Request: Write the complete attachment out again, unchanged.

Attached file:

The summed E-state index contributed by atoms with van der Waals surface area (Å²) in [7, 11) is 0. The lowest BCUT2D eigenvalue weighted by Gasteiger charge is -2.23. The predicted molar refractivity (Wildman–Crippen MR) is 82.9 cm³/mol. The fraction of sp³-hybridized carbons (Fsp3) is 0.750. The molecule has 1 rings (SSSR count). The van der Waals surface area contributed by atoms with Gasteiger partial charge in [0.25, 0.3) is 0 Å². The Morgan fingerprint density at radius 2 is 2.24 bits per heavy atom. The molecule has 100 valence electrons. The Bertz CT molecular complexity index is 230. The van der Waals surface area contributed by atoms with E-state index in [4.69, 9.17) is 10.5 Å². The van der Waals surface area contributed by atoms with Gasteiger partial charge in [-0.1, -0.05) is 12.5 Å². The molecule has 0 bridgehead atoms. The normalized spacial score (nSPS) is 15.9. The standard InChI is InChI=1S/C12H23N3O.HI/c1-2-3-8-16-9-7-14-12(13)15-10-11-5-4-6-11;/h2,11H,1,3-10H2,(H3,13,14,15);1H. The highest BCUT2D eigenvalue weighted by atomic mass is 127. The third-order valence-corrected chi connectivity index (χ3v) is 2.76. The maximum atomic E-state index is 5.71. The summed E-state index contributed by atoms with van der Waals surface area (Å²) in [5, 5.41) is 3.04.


The summed E-state index contributed by atoms with van der Waals surface area (Å²) in [7, 11) is 0. The lowest BCUT2D eigenvalue weighted by Gasteiger charge is -2.23. The predicted molar refractivity (Wildman–Crippen MR) is 82.9 cm³/mol. The fraction of sp³-hybridized carbons (Fsp3) is 0.750. The molecule has 1 rings (SSSR count). The van der Waals surface area contributed by atoms with Gasteiger partial charge in [0.25, 0.3) is 0 Å². The Morgan fingerprint density at radius 2 is 2.24 bits per heavy atom. The molecule has 100 valence electrons. The Bertz CT molecular complexity index is 230. The van der Waals surface area contributed by atoms with E-state index in [4.69, 9.17) is 10.5 Å². The van der Waals surface area contributed by atoms with Gasteiger partial charge in [-0.1, -0.05) is 12.5 Å². The molecule has 0 bridgehead atoms. The normalized spacial score (nSPS) is 15.9. The standard InChI is InChI=1S/C12H23N3O.HI/c1-2-3-8-16-9-7-14-12(13)15-10-11-5-4-6-11;/h2,11H,1,3-10H2,(H3,13,14,15);1H. The highest BCUT2D eigenvalue weighted by atomic mass is 127. The third-order valence-corrected chi connectivity index (χ3v) is 2.76. The maximum atomic E-state index is 5.71. The summed E-state index contributed by atoms with van der Waals surface area (Å²) in [5, 5.41) is 3.04.